- Finsbury Growth & Income invests in large, financially strong companies
- The trust has a strong performance record and can fall less than markets in difficult years
- But it can lag in market rallies
Strong longer-term returns
Focus on strong companies
Reasonable ongoing charge
Short term underperformance
Although vaccines to protect against Covid-19 are beginning to be rolled out, how soon and well the world recovers from the pandemic in economic terms is still unclear. So, in such times of economic and market uncertainty, investing in reliable assets via a safe pair of hands could pay off.
A good way to do this looks like Finsbury Growth & Income Trust (FGT), which has been run by highly regarded manager Nick Train since December 2000. The trust typically invests in large companies with strong brands and/or powerful market franchises, and at the end of 2020 around 90 per cent of its assets were in FTSE 100 companies or overseas equivalents. These include companies that have done well during the coronavirus pandemic and ones that, despite setbacks, have been strong enough to weather it and appear to have better prospects ahead, such as Diageo (DGE).
The trust’s assets are invested in equities which fall into four themes. Around 40 per cent is in companies that Mr Train and his colleagues believe have the potential to be digital winners such as data analytics and technology businesses RELX (REL) and Sage (SGE). Around 35 per cent is in companies that own popular consumer brands such as Diageo, Heineken (NET:HEIO), Mondelez International (US:MDLZ) and Unilever (ULVR).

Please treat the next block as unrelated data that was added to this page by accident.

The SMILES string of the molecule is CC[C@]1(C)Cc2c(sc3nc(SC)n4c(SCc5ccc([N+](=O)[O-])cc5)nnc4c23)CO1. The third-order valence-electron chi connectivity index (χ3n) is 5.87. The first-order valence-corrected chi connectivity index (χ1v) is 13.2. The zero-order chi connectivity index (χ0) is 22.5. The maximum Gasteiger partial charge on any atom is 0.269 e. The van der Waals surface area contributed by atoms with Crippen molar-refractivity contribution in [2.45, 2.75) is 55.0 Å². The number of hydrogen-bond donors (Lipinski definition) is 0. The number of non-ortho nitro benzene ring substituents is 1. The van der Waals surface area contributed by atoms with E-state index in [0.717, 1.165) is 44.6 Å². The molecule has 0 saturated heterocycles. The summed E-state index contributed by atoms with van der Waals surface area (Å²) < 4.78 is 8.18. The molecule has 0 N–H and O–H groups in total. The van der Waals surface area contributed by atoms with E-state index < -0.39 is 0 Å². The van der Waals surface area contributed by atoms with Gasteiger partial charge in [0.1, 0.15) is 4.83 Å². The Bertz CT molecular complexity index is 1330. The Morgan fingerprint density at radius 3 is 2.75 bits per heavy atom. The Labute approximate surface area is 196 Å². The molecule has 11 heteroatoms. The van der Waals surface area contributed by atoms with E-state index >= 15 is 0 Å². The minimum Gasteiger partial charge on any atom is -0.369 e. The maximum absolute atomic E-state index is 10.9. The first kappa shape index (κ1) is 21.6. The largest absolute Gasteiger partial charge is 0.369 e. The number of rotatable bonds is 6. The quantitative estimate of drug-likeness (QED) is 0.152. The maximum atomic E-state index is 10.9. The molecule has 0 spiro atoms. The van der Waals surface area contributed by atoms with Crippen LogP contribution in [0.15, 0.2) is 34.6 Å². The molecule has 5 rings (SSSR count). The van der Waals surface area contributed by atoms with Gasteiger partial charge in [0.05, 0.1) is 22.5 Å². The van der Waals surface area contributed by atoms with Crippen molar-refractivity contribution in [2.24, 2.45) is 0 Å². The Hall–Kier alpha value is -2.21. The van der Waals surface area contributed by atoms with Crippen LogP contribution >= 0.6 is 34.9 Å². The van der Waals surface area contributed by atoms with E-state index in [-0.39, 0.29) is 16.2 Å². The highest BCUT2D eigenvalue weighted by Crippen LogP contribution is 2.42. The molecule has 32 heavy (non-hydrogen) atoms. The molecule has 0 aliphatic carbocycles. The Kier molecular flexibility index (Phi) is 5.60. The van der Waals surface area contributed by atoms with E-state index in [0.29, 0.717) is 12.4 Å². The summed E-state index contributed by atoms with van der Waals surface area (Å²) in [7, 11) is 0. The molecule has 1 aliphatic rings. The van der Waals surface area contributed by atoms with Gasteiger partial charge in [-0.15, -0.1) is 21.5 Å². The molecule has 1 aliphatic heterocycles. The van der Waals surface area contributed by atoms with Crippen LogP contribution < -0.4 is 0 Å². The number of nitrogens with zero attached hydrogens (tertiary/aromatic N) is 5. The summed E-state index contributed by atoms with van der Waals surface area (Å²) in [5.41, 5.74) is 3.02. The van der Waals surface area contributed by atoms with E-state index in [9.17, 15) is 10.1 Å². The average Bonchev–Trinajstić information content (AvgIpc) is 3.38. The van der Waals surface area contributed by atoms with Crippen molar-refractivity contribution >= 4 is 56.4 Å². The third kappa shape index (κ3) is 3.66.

Mr Train recently said: “The way consumers have flocked to such brands in 2020, perhaps for reassurance, has certainly been reassuring for their investors.”
Around 15 per cent of the trust's assets are in companies that own luxury or premium brands such as Burberry (BRBY) and Remy Cointreau (FRA:RCO), with the rest in asset management companies that have growing private wealth franchises.
“We see the provision of private wealth advice as another service that has an opportunity to harness 21st century technology to improve customer experience and shareholder returns,” explains Mr Train.
Mr Train likes companies within these areas that can grow over the long term regardless of the economic cycle. He also likes them to have a high return on equity, low capital intensity and high cash flow generation that can support sustained dividend growth.
The trust doesn’t usually hold more than 30 stocks and at the end of December had 25. But no single holding can account for more than 15 per cent of its NAV at time of investment, mitigating concentration risk along with its focus on large, strong companies.
Most of the trust’s investments are listed in the UK, but it is not particularly exposed to the UK domestic economy, which faces problems due to the Covid-19 pandemic and leaving the European Union (EU). Finsbury Growth & Income typically holds multinationals that generate their revenues from across the world. But, because of their UK listing, some of their share prices have suffered due to concerns on the UK leaving the EU.